COVID-19: Top 7 tech trends in the wake of the pandemic

 

Even the darkest clouds have silver linings. In many walks of life, COVID-19 fast tracked years of digital transformation in a few days. For visitor attractions, entire workforces became remote, virtual tours started with a simple mobile device and the power of social strengthened more than ever. On a wider scale, emerging technology has advanced years with 3D printers busy making masks for health workers while drones monitor public movements and doctors consult patients via telehealth. 

There’s likely more to come in the form of immunity passport management, mass citizen surveillance and automated contact tracing as governments move to control public health across populations through data, such as apps like HaMagen ‘The Shield’ launched in Israel, TraceTogether by the Ministry of Health in Singapore or Silicon Valley’s answer in Google’s community mobility insights. Best yet, the important but easily deprioritized areas of business continuity and disaster recovery are now top of mind for budgeting and the entire world has become data obsessed – overnight.

Now we’ve all got robust VPNs and briefed the team on the risks of Zoom bombs, it’s time to think about the future. Digital technology has come into its own – long undervalued investments now proving pivotal in coping with lockdown, inevitably holding more value still for the eventual reopening of public spaces. Here, we look at the top tech trends emerging in the wake of the crisis as venues scramble to revisit strategic priorities for a very different future.

 

1. Scenario simulation

Whilst a back of the napkin calculation is sufficient to inform guesstimates for rapid fire decisions to simply stop the bleeding, with wide ranging uncertainties at play a more complex approach is needed to align operation and spend as we think forward to reopening and managing long term. In order to imagine myriad possibilities from factors such as reopening schedules, line of business limitations, rolling shutdowns, capacity limitations, program rescheduling, demand curves, recession impacts and many more – scenario simulation is an essential planning tool for data informed decisions which predict the unpredictable. Ready to action? Talk to the team at Dexibit.

 

2. Capacity management

For many venues reopening in Asia, up to 50% capacity reductions have been used to enable physical distancing and reduce close contact – both within an entire venue as well as within interior spaces. Automated footfall counters plus capacity management data analytics enable real time management along with compliance reporting if required by government mandate.

 

3. Timed passes

To simultaneously manage capacity, queues and tracing, timed passes provide a trifecta solution to enable physical distancing and other controls throughout the visitor experience and in a way which gives the public certainty to help prepare for their visit. Timed passes in particular might be an upgrade for attractions with unscheduled tickets, or even a new operating approach for those with previously free entry.

 

4. Virtual queues 

Virtual queues are already proving popular in a COVID-19 world at supermarkets and other essential services. For queues which form at the attraction entrance where visitors can otherwise wait in their cars or wide spaces, but also interior queues such as for spaces, rides and cafes – virtual queues avoid having visitors stand shoulder to shoulder. This will be especially important to manage longer queues where capacity is limited and the need for physical distancing snakes impractically long queues into operational areas blocking visitor paths and causing safety issues. Virtual queues can be implemented simply using simple SMS systems without requiring the complexity of an app, with the added benefit of estimating and reporting on hard to measure queue wait times.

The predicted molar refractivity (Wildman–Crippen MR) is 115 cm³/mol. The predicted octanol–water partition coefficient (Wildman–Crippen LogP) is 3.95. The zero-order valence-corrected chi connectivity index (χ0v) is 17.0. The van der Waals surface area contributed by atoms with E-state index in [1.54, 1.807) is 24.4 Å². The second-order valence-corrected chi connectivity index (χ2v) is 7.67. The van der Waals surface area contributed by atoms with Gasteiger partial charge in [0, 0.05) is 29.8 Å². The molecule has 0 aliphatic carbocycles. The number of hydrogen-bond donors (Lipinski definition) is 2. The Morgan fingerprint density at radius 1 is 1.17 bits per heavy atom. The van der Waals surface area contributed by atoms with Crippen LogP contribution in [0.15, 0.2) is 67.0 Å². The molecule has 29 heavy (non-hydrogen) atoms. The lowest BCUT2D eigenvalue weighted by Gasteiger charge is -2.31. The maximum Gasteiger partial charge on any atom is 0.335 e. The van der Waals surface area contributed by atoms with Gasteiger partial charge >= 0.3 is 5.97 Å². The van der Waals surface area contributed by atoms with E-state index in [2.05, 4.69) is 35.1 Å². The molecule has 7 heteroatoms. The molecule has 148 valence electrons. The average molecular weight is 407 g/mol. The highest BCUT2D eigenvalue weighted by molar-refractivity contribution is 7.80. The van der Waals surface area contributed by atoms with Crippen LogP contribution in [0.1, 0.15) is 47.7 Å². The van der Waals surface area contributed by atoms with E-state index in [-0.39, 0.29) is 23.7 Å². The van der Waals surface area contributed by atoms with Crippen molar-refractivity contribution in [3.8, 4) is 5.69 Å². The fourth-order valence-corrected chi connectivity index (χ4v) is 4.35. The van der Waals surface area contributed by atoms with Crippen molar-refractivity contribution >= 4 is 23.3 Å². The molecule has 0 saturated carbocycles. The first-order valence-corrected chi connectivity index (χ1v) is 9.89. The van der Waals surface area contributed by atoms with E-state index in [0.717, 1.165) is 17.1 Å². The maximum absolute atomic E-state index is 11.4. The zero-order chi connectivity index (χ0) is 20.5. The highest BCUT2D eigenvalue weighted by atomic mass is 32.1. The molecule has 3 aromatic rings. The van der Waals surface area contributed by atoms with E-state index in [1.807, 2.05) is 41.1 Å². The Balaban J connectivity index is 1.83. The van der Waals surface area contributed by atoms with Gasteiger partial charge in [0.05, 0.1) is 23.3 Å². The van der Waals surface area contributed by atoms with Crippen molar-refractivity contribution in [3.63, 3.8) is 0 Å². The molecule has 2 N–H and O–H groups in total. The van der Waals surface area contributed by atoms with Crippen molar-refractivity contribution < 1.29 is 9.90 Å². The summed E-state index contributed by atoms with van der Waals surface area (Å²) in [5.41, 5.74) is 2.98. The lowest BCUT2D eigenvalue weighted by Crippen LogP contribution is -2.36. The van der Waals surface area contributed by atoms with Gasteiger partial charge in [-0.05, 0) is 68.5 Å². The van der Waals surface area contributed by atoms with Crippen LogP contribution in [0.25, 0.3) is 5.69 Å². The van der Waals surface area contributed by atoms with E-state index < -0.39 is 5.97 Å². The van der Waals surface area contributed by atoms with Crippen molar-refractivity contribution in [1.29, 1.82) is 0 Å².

5. Trace ticketing

Many governments are relying upon trace and track capabilities as an important tool in controlling spread. This relies on an ability to find close contacts of an individual diagnosed with COVID-19 in order for those contacts to then undertake self isolation. However, it creates a new responsibility for public spaces to enable contact tracing in the case of an ill visitor and especially so in the case of an ill member of front of house staff. As already experienced by several attractions hosting visitors from cruise ships at the beginning of the virus spread, the ability to contact visitors from a particular day and time is a powerful weapon to aid government effort and reduces the need for public announcements. Though shifting the privacy paradigm during the pandemic, ticketing capturing visitor identity and contact details is one way attractions can help stop the spread.

 

6. Contactless payment

Given expert advice that coronavirus is capable of latching onto cash in the same way it does surfaces, many governments are already encouraging cashless digital wallets and contactless payment across the board for retail operations, avoiding the petri dish of coins, bank notes and credit card terminals.

 

7. Touchless digital

Digital interactives, in gallery touch screens and visitor kiosks provide a difficult hurdle for reopening visitor attractions with visitors now wary about the dangers of touch, even with cleaning and hand sanitizer in place. Instead, transitioning digital experiences where possible to interact as a Bring Your Own Device (BYOD) solution or better yet, a voice activated experience, removes the need for the public to touch the same interactive – reducing hygiene requirements while keeping visitors happy. This challenge also extends to the touch heavy experience of children’s and science museums, which may require digitization to reduce surface contact.